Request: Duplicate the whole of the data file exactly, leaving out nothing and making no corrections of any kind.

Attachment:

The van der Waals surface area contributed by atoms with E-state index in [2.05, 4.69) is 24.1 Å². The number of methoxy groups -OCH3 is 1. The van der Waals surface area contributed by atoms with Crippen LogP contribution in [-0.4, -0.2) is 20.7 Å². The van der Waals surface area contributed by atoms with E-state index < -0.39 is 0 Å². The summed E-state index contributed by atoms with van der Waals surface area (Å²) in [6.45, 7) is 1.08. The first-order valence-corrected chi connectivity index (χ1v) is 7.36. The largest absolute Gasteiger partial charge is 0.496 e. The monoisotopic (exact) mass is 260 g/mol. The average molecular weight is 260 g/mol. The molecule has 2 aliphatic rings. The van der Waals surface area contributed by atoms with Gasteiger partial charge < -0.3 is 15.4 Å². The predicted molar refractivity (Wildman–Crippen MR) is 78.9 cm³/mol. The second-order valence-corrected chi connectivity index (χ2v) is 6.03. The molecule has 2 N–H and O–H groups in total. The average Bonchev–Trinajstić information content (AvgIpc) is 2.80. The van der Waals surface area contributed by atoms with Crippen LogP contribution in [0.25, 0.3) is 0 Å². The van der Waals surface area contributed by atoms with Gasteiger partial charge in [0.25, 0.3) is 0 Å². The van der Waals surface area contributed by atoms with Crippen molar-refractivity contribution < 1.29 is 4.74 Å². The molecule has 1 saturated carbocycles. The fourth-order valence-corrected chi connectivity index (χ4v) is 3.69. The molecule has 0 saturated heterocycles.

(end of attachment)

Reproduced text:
The van der Waals surface area contributed by atoms with E-state index in [2.05, 4.69) is 24.1 Å². The number of methoxy groups -OCH3 is 1. The van der Waals surface area contributed by atoms with Crippen LogP contribution in [-0.4, -0.2) is 20.7 Å². The van der Waals surface area contributed by atoms with E-state index < -0.39 is 0 Å². The summed E-state index contributed by atoms with van der Waals surface area (Å²) in [6.45, 7) is 1.08. The first-order valence-corrected chi connectivity index (χ1v) is 7.36. The largest absolute Gasteiger partial charge is 0.496 e. The monoisotopic (exact) mass is 260 g/mol. The average molecular weight is 260 g/mol. The molecule has 2 aliphatic rings. The van der Waals surface area contributed by atoms with Gasteiger partial charge < -0.3 is 15.4 Å². The predicted molar refractivity (Wildman–Crippen MR) is 78.9 cm³/mol. The second-order valence-corrected chi connectivity index (χ2v) is 6.03. The molecule has 2 N–H and O–H groups in total. The average Bonchev–Trinajstić information content (AvgIpc) is 2.80. The van der Waals surface area contributed by atoms with Crippen LogP contribution in [0.25, 0.3) is 0 Å². The van der Waals surface area contributed by atoms with Gasteiger partial charge in [0.25, 0.3) is 0 Å². The van der Waals surface area contributed by atoms with Crippen molar-refractivity contribution < 1.29 is 4.74 Å². The molecule has 1 saturated carbocycles. The fourth-order valence-corrected chi connectivity index (χ4v) is 3.69. The molecule has 0 saturated heterocycles.